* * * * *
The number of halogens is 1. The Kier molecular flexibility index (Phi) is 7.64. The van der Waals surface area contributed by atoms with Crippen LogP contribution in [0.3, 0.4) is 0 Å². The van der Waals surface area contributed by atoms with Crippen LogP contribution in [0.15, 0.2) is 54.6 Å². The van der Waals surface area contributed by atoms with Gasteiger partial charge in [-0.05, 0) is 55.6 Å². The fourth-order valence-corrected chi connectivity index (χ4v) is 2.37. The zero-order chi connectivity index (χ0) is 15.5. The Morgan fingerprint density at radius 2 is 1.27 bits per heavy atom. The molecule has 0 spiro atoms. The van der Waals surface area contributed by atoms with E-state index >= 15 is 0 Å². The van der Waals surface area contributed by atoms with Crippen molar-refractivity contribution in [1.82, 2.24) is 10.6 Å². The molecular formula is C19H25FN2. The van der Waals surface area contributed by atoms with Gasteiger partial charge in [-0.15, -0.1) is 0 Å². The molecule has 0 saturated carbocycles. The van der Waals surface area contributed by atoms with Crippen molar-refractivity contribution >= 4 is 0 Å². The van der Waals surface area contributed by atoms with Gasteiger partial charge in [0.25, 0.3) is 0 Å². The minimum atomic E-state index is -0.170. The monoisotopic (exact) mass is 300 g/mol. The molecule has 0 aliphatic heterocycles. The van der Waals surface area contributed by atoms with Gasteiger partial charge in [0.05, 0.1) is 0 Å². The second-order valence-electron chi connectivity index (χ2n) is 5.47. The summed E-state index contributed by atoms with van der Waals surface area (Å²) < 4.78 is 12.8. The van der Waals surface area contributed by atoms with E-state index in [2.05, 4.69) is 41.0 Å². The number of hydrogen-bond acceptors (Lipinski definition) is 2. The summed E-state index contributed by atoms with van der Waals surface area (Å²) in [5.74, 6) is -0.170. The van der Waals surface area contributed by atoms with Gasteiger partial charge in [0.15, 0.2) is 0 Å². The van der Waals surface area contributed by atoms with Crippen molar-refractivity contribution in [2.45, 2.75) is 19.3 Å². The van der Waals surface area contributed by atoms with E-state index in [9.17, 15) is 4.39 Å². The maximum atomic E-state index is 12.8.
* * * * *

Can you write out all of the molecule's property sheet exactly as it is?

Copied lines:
The number of halogens is 1. The Kier molecular flexibility index (Phi) is 7.64. The van der Waals surface area contributed by atoms with Crippen LogP contribution in [0.3, 0.4) is 0 Å². The van der Waals surface area contributed by atoms with Crippen LogP contribution in [0.15, 0.2) is 54.6 Å². The van der Waals surface area contributed by atoms with Gasteiger partial charge in [-0.05, 0) is 55.6 Å². The fourth-order valence-corrected chi connectivity index (χ4v) is 2.37. The zero-order chi connectivity index (χ0) is 15.5. The Morgan fingerprint density at radius 2 is 1.27 bits per heavy atom. The molecule has 0 spiro atoms. The van der Waals surface area contributed by atoms with E-state index >= 15 is 0 Å². The van der Waals surface area contributed by atoms with Crippen molar-refractivity contribution in [1.82, 2.24) is 10.6 Å². The molecular formula is C19H25FN2. The van der Waals surface area contributed by atoms with Gasteiger partial charge in [-0.15, -0.1) is 0 Å². The molecule has 0 saturated carbocycles. The van der Waals surface area contributed by atoms with Crippen molar-refractivity contribution >= 4 is 0 Å². The van der Waals surface area contributed by atoms with Gasteiger partial charge in [0.25, 0.3) is 0 Å². The minimum atomic E-state index is -0.170. The monoisotopic (exact) mass is 300 g/mol. The molecule has 0 aliphatic heterocycles. The van der Waals surface area contributed by atoms with Gasteiger partial charge in [0.05, 0.1) is 0 Å². The second-order valence-electron chi connectivity index (χ2n) is 5.47. The summed E-state index contributed by atoms with van der Waals surface area (Å²) < 4.78 is 12.8. The van der Waals surface area contributed by atoms with E-state index in [2.05, 4.69) is 41.0 Å². The number of hydrogen-bond acceptors (Lipinski definition) is 2. The summed E-state index contributed by atoms with van der Waals surface area (Å²) in [5.74, 6) is -0.170. The van der Waals surface area contributed by atoms with Gasteiger partial charge in [0.15, 0.2) is 0 Å². The van der Waals surface area contributed by atoms with Crippen molar-refractivity contribution in [2.45, 2.75) is 19.3 Å². The van der Waals surface area contributed by atoms with E-state index in [9.17, 15) is 4.39 Å². The maximum atomic E-state index is 12.8.